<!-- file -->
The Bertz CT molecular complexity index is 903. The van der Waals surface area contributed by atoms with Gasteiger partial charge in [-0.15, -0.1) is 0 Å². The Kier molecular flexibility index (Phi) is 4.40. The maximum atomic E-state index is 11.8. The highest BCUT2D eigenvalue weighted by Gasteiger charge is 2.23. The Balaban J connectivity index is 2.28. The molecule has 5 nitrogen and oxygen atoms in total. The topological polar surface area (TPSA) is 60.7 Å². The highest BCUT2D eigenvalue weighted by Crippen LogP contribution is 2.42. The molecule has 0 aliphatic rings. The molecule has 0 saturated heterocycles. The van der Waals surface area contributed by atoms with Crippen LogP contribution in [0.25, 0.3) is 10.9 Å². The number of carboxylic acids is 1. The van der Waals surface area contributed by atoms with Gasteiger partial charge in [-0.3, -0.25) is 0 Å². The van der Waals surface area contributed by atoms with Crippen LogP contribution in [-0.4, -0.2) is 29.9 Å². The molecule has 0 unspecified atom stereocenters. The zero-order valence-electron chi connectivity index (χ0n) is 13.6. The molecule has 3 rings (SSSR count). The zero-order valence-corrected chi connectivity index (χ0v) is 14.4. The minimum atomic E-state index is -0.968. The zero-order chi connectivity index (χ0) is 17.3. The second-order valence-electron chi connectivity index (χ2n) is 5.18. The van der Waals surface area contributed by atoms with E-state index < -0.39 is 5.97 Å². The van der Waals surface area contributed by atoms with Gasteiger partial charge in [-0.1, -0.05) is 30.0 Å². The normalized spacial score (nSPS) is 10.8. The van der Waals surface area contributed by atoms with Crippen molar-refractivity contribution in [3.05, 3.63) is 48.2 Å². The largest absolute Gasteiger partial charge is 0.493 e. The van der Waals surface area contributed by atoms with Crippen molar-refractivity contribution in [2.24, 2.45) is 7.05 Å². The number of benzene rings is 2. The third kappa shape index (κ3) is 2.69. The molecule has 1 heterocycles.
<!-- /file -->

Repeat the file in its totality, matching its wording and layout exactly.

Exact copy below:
The Bertz CT molecular complexity index is 903. The van der Waals surface area contributed by atoms with Gasteiger partial charge in [-0.15, -0.1) is 0 Å². The Kier molecular flexibility index (Phi) is 4.40. The maximum atomic E-state index is 11.8. The highest BCUT2D eigenvalue weighted by Gasteiger charge is 2.23. The Balaban J connectivity index is 2.28. The molecule has 5 nitrogen and oxygen atoms in total. The topological polar surface area (TPSA) is 60.7 Å². The highest BCUT2D eigenvalue weighted by Crippen LogP contribution is 2.42. The molecule has 0 aliphatic rings. The molecule has 0 saturated heterocycles. The van der Waals surface area contributed by atoms with Crippen LogP contribution in [0.25, 0.3) is 10.9 Å². The number of carboxylic acids is 1. The van der Waals surface area contributed by atoms with Gasteiger partial charge in [-0.3, -0.25) is 0 Å². The van der Waals surface area contributed by atoms with Crippen LogP contribution in [-0.4, -0.2) is 29.9 Å². The molecule has 0 unspecified atom stereocenters. The zero-order valence-electron chi connectivity index (χ0n) is 13.6. The molecule has 3 rings (SSSR count). The zero-order valence-corrected chi connectivity index (χ0v) is 14.4. The minimum atomic E-state index is -0.968. The zero-order chi connectivity index (χ0) is 17.3. The second-order valence-electron chi connectivity index (χ2n) is 5.18. The van der Waals surface area contributed by atoms with E-state index < -0.39 is 5.97 Å². The van der Waals surface area contributed by atoms with Gasteiger partial charge in [-0.1, -0.05) is 30.0 Å². The normalized spacial score (nSPS) is 10.8. The van der Waals surface area contributed by atoms with Crippen molar-refractivity contribution in [3.05, 3.63) is 48.2 Å². The largest absolute Gasteiger partial charge is 0.493 e. The van der Waals surface area contributed by atoms with Crippen molar-refractivity contribution in [2.24, 2.45) is 7.05 Å². The number of benzene rings is 2. The third kappa shape index (κ3) is 2.69. The molecule has 1 heterocycles.